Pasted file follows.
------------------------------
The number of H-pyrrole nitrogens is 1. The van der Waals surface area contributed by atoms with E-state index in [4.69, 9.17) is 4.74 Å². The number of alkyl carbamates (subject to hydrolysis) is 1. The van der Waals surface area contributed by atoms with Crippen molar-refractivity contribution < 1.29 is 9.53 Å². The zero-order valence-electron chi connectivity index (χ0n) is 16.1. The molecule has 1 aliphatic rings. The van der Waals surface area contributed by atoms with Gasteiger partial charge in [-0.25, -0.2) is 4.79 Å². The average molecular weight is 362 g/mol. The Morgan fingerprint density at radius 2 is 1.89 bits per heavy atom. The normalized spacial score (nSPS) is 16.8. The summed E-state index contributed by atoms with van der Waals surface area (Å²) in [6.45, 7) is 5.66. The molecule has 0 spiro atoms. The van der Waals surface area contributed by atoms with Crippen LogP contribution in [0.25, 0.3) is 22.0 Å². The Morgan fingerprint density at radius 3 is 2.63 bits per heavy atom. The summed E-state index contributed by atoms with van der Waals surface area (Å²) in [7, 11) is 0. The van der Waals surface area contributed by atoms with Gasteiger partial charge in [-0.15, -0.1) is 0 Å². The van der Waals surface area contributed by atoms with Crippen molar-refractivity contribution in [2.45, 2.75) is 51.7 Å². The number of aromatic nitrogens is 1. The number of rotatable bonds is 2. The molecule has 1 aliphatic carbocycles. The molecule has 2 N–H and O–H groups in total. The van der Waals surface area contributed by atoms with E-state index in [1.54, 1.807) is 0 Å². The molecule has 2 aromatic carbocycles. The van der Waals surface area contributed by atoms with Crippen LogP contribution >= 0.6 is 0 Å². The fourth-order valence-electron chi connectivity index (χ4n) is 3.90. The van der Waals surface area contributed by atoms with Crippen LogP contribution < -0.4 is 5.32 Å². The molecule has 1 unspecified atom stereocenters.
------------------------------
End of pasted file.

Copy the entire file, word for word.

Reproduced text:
The number of H-pyrrole nitrogens is 1. The van der Waals surface area contributed by atoms with E-state index in [4.69, 9.17) is 4.74 Å². The number of alkyl carbamates (subject to hydrolysis) is 1. The van der Waals surface area contributed by atoms with Crippen molar-refractivity contribution < 1.29 is 9.53 Å². The zero-order valence-electron chi connectivity index (χ0n) is 16.1. The molecule has 1 aliphatic rings. The van der Waals surface area contributed by atoms with Gasteiger partial charge in [-0.25, -0.2) is 4.79 Å². The average molecular weight is 362 g/mol. The Morgan fingerprint density at radius 2 is 1.89 bits per heavy atom. The normalized spacial score (nSPS) is 16.8. The summed E-state index contributed by atoms with van der Waals surface area (Å²) in [6.45, 7) is 5.66. The molecule has 0 spiro atoms. The van der Waals surface area contributed by atoms with Crippen LogP contribution in [0.25, 0.3) is 22.0 Å². The Morgan fingerprint density at radius 3 is 2.63 bits per heavy atom. The summed E-state index contributed by atoms with van der Waals surface area (Å²) in [7, 11) is 0. The van der Waals surface area contributed by atoms with Gasteiger partial charge in [-0.15, -0.1) is 0 Å². The van der Waals surface area contributed by atoms with Crippen molar-refractivity contribution in [2.45, 2.75) is 51.7 Å². The number of aromatic nitrogens is 1. The number of rotatable bonds is 2. The molecule has 1 aliphatic carbocycles. The molecule has 2 N–H and O–H groups in total. The van der Waals surface area contributed by atoms with E-state index in [1.54, 1.807) is 0 Å². The molecule has 2 aromatic carbocycles. The van der Waals surface area contributed by atoms with Crippen LogP contribution >= 0.6 is 0 Å². The fourth-order valence-electron chi connectivity index (χ4n) is 3.90. The van der Waals surface area contributed by atoms with Crippen LogP contribution < -0.4 is 5.32 Å². The molecule has 1 unspecified atom stereocenters.